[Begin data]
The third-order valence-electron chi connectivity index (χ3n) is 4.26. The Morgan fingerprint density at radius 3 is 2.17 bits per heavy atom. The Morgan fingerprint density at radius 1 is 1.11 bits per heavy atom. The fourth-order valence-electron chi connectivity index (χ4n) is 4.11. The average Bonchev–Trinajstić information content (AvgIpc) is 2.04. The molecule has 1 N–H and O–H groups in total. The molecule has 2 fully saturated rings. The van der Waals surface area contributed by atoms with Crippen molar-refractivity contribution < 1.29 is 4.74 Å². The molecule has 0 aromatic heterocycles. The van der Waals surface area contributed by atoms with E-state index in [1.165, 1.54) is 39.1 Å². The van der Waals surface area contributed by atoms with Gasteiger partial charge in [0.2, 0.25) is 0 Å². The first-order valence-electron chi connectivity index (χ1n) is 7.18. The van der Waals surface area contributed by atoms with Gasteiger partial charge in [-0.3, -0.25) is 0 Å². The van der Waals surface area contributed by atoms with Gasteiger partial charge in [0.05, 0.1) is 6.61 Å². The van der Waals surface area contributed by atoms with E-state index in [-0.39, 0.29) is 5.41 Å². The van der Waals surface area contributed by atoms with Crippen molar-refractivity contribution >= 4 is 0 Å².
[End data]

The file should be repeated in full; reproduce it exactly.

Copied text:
The third-order valence-electron chi connectivity index (χ3n) is 4.26. The Morgan fingerprint density at radius 3 is 2.17 bits per heavy atom. The Morgan fingerprint density at radius 1 is 1.11 bits per heavy atom. The fourth-order valence-electron chi connectivity index (χ4n) is 4.11. The average Bonchev–Trinajstić information content (AvgIpc) is 2.04. The molecule has 1 N–H and O–H groups in total. The molecule has 2 fully saturated rings. The van der Waals surface area contributed by atoms with Crippen molar-refractivity contribution < 1.29 is 4.74 Å². The molecule has 0 aromatic heterocycles. The van der Waals surface area contributed by atoms with E-state index in [1.165, 1.54) is 39.1 Å². The van der Waals surface area contributed by atoms with Gasteiger partial charge in [0.2, 0.25) is 0 Å². The first-order valence-electron chi connectivity index (χ1n) is 7.18. The van der Waals surface area contributed by atoms with Gasteiger partial charge in [-0.3, -0.25) is 0 Å². The van der Waals surface area contributed by atoms with Gasteiger partial charge in [0.05, 0.1) is 6.61 Å². The van der Waals surface area contributed by atoms with E-state index in [-0.39, 0.29) is 5.41 Å². The van der Waals surface area contributed by atoms with Crippen molar-refractivity contribution >= 4 is 0 Å².